Topsoil removal through scarification improves natural regeneration in high-graded Nothofagus old-growth forests.

Published online
02 May 2018
Content type
Journal article
Journal title
Journal of Applied Ecology

Soto, D. P. & Puettmann, K. J.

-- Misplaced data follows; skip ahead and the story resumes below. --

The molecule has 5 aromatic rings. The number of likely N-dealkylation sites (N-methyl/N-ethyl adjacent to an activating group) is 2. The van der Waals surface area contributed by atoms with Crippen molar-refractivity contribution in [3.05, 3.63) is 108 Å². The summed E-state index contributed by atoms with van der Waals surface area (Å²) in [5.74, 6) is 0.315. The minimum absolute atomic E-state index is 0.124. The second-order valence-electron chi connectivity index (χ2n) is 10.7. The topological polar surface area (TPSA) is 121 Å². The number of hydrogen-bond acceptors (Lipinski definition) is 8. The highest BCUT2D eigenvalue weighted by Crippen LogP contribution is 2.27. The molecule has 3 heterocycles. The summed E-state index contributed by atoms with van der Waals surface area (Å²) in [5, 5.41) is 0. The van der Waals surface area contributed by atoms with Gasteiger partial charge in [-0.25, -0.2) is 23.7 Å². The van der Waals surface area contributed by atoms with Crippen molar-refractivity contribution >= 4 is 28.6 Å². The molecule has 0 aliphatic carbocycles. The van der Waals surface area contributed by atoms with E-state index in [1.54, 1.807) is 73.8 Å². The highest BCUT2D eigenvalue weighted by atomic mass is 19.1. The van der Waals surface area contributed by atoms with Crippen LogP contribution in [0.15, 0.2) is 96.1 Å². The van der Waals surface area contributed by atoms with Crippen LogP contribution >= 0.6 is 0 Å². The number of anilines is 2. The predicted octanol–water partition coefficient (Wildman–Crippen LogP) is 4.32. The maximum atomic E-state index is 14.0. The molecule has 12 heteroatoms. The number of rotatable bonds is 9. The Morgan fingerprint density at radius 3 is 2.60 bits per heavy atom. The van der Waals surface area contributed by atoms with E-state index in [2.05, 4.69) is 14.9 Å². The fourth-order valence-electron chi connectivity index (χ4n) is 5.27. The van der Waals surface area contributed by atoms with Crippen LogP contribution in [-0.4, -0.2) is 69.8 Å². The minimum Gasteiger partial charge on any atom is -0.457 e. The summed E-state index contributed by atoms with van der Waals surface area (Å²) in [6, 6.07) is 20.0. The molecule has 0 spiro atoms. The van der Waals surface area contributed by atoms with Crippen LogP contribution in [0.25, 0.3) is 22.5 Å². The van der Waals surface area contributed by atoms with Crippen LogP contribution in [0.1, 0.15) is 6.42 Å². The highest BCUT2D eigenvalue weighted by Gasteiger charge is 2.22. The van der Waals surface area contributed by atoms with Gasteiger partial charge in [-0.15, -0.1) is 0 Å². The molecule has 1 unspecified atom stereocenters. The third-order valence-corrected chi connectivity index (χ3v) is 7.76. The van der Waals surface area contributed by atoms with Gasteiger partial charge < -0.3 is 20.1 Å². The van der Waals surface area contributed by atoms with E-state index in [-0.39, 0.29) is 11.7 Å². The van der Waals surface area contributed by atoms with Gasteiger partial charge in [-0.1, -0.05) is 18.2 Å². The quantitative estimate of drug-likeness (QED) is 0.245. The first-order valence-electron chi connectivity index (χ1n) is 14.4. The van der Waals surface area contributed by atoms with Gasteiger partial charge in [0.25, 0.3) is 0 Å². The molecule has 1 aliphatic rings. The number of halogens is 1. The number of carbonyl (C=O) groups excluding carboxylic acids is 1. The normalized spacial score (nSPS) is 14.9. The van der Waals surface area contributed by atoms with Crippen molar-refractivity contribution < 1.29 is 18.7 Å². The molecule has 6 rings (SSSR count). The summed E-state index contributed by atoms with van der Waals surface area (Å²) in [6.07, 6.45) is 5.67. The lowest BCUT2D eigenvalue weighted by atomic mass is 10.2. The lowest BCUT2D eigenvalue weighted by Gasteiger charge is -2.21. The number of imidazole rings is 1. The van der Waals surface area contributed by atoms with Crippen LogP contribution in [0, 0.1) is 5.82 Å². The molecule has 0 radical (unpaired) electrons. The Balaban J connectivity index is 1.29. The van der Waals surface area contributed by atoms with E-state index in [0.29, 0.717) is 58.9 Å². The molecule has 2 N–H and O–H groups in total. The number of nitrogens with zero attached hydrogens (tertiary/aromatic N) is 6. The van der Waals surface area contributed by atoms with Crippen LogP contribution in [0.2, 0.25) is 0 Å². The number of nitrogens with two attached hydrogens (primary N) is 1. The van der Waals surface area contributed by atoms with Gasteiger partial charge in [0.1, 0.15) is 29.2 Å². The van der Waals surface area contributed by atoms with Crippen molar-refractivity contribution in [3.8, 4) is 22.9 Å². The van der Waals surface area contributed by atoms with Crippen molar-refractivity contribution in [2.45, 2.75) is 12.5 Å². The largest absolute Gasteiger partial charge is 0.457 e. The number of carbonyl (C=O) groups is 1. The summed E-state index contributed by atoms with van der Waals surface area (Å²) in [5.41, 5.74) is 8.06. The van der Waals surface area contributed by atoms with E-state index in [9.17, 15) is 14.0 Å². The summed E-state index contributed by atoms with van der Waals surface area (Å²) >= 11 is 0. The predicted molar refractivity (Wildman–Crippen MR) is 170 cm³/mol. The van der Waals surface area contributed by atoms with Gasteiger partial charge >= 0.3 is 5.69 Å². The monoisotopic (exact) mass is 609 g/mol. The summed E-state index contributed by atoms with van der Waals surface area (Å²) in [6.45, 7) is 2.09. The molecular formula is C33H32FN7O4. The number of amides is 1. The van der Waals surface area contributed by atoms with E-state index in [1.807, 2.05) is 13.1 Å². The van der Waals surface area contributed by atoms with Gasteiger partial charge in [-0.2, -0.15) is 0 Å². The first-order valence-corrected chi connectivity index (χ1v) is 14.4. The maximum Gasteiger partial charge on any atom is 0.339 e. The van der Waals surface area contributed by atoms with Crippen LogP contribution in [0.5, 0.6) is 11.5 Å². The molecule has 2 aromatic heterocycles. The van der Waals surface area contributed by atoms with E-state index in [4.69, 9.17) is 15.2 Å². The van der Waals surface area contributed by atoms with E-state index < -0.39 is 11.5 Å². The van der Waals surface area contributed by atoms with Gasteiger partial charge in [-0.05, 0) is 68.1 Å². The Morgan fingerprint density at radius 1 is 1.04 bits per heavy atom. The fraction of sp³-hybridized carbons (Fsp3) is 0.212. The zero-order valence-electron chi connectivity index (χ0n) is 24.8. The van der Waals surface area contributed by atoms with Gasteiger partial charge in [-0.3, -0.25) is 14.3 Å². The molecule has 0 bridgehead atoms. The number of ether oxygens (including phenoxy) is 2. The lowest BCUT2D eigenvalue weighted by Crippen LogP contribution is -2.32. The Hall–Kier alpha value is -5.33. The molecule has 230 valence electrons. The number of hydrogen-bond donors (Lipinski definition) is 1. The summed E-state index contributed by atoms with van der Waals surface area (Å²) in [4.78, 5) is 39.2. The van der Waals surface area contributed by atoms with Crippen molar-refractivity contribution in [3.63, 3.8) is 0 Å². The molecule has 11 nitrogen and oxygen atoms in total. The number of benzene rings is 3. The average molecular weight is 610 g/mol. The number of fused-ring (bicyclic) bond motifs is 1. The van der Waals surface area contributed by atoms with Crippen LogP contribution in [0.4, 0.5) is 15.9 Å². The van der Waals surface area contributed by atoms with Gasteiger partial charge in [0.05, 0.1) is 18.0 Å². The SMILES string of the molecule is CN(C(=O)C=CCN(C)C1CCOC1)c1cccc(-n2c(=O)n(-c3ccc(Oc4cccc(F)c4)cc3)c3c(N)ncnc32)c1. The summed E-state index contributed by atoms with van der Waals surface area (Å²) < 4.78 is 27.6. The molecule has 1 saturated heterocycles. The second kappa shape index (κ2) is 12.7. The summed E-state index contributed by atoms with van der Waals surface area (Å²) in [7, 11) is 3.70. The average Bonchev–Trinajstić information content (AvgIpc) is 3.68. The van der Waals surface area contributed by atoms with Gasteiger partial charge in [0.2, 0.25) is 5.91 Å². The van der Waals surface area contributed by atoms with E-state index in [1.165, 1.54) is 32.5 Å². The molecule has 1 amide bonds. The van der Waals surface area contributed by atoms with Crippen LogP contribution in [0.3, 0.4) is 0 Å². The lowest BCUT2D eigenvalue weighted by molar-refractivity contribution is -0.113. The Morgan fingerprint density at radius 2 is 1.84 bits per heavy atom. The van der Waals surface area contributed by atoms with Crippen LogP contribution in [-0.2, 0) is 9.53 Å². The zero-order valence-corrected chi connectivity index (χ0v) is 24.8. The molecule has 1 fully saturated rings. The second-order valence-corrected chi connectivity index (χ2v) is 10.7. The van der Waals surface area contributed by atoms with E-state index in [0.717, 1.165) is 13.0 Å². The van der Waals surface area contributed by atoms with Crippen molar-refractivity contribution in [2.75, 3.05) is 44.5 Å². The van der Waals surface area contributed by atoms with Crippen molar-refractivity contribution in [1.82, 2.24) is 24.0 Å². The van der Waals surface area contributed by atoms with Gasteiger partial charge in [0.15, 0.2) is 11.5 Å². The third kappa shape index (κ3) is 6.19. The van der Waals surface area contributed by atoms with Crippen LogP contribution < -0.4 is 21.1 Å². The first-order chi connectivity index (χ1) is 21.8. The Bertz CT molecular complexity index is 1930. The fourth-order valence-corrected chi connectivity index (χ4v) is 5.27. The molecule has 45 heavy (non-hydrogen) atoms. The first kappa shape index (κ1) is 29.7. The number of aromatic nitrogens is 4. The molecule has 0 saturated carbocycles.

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High grading by removing the majority of trees with superior timber quality has led to loss of productivity and biodiversity in forests. Typically, after high grading, little attention is given to tree regeneration. Thus, undesirable understorey vegetation often dominates for a long time, leading to stagnation in forest recovery and so-called arrested succession. In such settings, managing understorey vegetation using topsoil removal through scarification has been proposed as a restoration tool to encourage tree regeneration. We investigated the effectiveness of topsoil removal as a restoration technique in high-graded Nothofagus old-growth forests in the Chilean Andes. In these forests, high grading often leads to understories being dominated by dense thickets of native bamboo, Chusquea culeou. These understorey conditions typically delay succession by preventing tree regeneration. T-tests were used to compare vegetation development in areas with topsoil removal against those without. Nonparametric multiplicative regression was used to investigate which environmental variables were mainly related to regeneration of different plant groups (short- and long-lived, early- and late-seral tree species) and C. culeou abundance in areas with and without topsoil removal. Topsoil removal improved the regeneration of early-seral tree species and constrained C. culeou. In areas without topsoil scarification, higher abundances of C. culeou were reflected in a higher transmitted radiation and litter cover. In these areas, the presence of early-seral tree species was related to higher soil water content and transmitted radiation. However, topsoil removal altered these response patterns for early-seral trees. For instance, the interaction between higher soil water content and more exposed mineral soil was reflected in a higher likelihood of finding early-seral tree seedlings. Synthesis and applications. Topsoil removal was a successful restoration tool for overcoming arrested succession in Nothofagus old-growth forests in the Chilean Andes by encouraging the regeneration of early-seral trees in high-graded forests. Contrasting environmental conditions of pre- and post-topsoil removal allowed insights into the processes and mechanisms responsible for forests with arrested succession and for succession progression. This understanding provides guidance regarding the range of conditions under which topsoil removal can be used as a successful restoration practice.

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